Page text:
First off, it's nice to see loads of people milling about with not one out of place gesture, just good fun to be had by all. Saturday lunch time starts off with several local bands walking the streets, playing and creating a marvellous atmosphere and making one almighty racket. Following on there is a cherry-peeling game where you have to take the pips and tails off the cherries in an allotted time and then have your bucket weighed.... Local Catalan dancers then take the stage for a couple of hours then the bands start up again. Everybody then reels off, either home or to find somewhere to eat and(more)drink.
Sunday starts a bit later as there are a few sore heads in the assistance and amongst the participants. Following more music and dancing on the central stage, comes the highlight of the weekend..... The Cherry Pip Spitting Contest. This is a major event in Ceret's festival weekend. I must admit I was biased towards the participants as in the few years my brother in law has lived here, he has won it twice and came second a couple of times also. Once again he came second with a "spit" of 10 metres30, with the winner spitting 10metres80. As 1st, 2nd, or 3rd each win a cherry tree, it's not really that important.
The cherry-pip spitting contest to close the cherry festival is well known in the region, as the number of participants show. From 5/6 y.o. up to "a certain age". A good laugh is for all, especially the spectators as pips fly, not always down the runway, out to as far as 11.00 metres and over. This years winner "only" reached 10.80 metres, with my brother in law Bill finishing second at 10.30 metres, not up to his usual standard as he does hold the all-time Ceret cherry-pip spitting record at close to 11.50 metres. But he was younger then, and had more puff.....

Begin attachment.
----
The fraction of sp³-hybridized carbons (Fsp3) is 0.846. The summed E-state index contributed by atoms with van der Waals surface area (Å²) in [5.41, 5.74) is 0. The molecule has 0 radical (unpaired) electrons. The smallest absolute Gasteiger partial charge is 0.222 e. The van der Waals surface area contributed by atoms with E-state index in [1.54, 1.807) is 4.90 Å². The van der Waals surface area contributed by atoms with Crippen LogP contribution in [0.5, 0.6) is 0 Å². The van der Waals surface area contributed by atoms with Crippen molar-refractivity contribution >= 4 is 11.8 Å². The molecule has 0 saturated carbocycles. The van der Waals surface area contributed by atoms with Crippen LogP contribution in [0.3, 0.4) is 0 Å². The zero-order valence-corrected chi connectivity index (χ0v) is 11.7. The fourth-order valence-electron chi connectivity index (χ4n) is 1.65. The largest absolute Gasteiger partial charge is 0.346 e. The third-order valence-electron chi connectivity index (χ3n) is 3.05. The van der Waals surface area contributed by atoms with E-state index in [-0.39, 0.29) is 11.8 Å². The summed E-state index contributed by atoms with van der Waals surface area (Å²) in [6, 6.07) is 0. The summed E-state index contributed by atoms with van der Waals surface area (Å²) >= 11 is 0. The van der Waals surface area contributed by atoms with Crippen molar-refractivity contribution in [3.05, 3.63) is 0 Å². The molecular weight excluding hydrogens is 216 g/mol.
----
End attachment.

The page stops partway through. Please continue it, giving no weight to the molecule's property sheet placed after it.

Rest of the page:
The convergence in Ceret in the first half of the 20th century of a cluster of artists who were to become the most well known painters, sculptors and ceramicists of their age eventually resulted in the establishment of a small but delightful Museum of Modern Art.
As you walk along boulevard Maréchal Joffre in the dappled shade cast by the leafy plane trees it is strange to reflect that Picasso, Dali, Braque, Matisse, Chagall and others was lived and worked here.
Many donated some of their works to the Museum giving it a kick-start into the realm of great little art museums of Europe and puting Ceret on the artistic map for generations to come.
We went to see the current exhibition showing the work of Marc Chagall - running until May 25th.
Admission was 8 Euros. and included admission to a very interesting film of about 45 minutes duration about the remarkable life of Russian born Chagall. Commentary in French only.
There is no cafe in the Museum but excellent refreshments can be obtained right next door at Le Citron Bleu, a small cafe serving light meals and drinks all day.
The music and dancing lasted about 2 hours on the Sunday, with plenty to do for the kids before the main event.